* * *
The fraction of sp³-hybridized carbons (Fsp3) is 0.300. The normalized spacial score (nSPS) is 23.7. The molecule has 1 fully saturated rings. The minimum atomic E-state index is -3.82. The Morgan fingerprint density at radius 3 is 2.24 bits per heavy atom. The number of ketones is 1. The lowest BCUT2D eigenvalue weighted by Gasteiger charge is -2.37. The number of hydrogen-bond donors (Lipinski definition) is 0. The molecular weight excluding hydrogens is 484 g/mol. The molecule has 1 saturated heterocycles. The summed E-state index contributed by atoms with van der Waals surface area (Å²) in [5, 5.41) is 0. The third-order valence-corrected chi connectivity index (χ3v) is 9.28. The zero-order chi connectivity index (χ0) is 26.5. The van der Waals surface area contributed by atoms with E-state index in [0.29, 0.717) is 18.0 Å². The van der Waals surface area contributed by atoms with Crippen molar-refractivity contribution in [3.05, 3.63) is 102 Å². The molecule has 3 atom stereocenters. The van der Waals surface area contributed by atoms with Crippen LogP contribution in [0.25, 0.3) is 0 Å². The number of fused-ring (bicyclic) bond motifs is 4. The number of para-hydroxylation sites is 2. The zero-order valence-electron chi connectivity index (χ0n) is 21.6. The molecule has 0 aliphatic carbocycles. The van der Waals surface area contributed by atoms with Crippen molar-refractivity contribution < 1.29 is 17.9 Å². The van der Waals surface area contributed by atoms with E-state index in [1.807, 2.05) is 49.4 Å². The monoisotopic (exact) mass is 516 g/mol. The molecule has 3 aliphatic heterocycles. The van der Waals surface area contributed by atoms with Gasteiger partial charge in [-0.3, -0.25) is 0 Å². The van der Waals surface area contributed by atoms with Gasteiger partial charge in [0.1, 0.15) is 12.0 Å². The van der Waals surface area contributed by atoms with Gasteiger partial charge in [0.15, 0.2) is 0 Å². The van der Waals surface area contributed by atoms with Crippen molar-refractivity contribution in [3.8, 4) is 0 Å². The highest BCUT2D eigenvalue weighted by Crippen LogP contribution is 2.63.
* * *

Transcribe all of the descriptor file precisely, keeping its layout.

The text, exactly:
The fraction of sp³-hybridized carbons (Fsp3) is 0.300. The normalized spacial score (nSPS) is 23.7. The molecule has 1 fully saturated rings. The minimum atomic E-state index is -3.82. The Morgan fingerprint density at radius 3 is 2.24 bits per heavy atom. The number of ketones is 1. The lowest BCUT2D eigenvalue weighted by Gasteiger charge is -2.37. The number of hydrogen-bond donors (Lipinski definition) is 0. The molecular weight excluding hydrogens is 484 g/mol. The molecule has 1 saturated heterocycles. The summed E-state index contributed by atoms with van der Waals surface area (Å²) in [5, 5.41) is 0. The third-order valence-corrected chi connectivity index (χ3v) is 9.28. The zero-order chi connectivity index (χ0) is 26.5. The van der Waals surface area contributed by atoms with E-state index in [0.29, 0.717) is 18.0 Å². The van der Waals surface area contributed by atoms with Crippen molar-refractivity contribution in [3.05, 3.63) is 102 Å². The molecule has 3 atom stereocenters. The van der Waals surface area contributed by atoms with Crippen LogP contribution in [0.25, 0.3) is 0 Å². The number of fused-ring (bicyclic) bond motifs is 4. The number of para-hydroxylation sites is 2. The zero-order valence-electron chi connectivity index (χ0n) is 21.6. The molecule has 0 aliphatic carbocycles. The van der Waals surface area contributed by atoms with Crippen molar-refractivity contribution < 1.29 is 17.9 Å². The van der Waals surface area contributed by atoms with E-state index in [1.807, 2.05) is 49.4 Å². The monoisotopic (exact) mass is 516 g/mol. The molecule has 3 aliphatic heterocycles. The van der Waals surface area contributed by atoms with Gasteiger partial charge in [-0.3, -0.25) is 0 Å². The van der Waals surface area contributed by atoms with Gasteiger partial charge in [0.1, 0.15) is 12.0 Å². The van der Waals surface area contributed by atoms with Gasteiger partial charge in [0.15, 0.2) is 0 Å². The van der Waals surface area contributed by atoms with Crippen molar-refractivity contribution in [3.8, 4) is 0 Å². The highest BCUT2D eigenvalue weighted by Crippen LogP contribution is 2.63.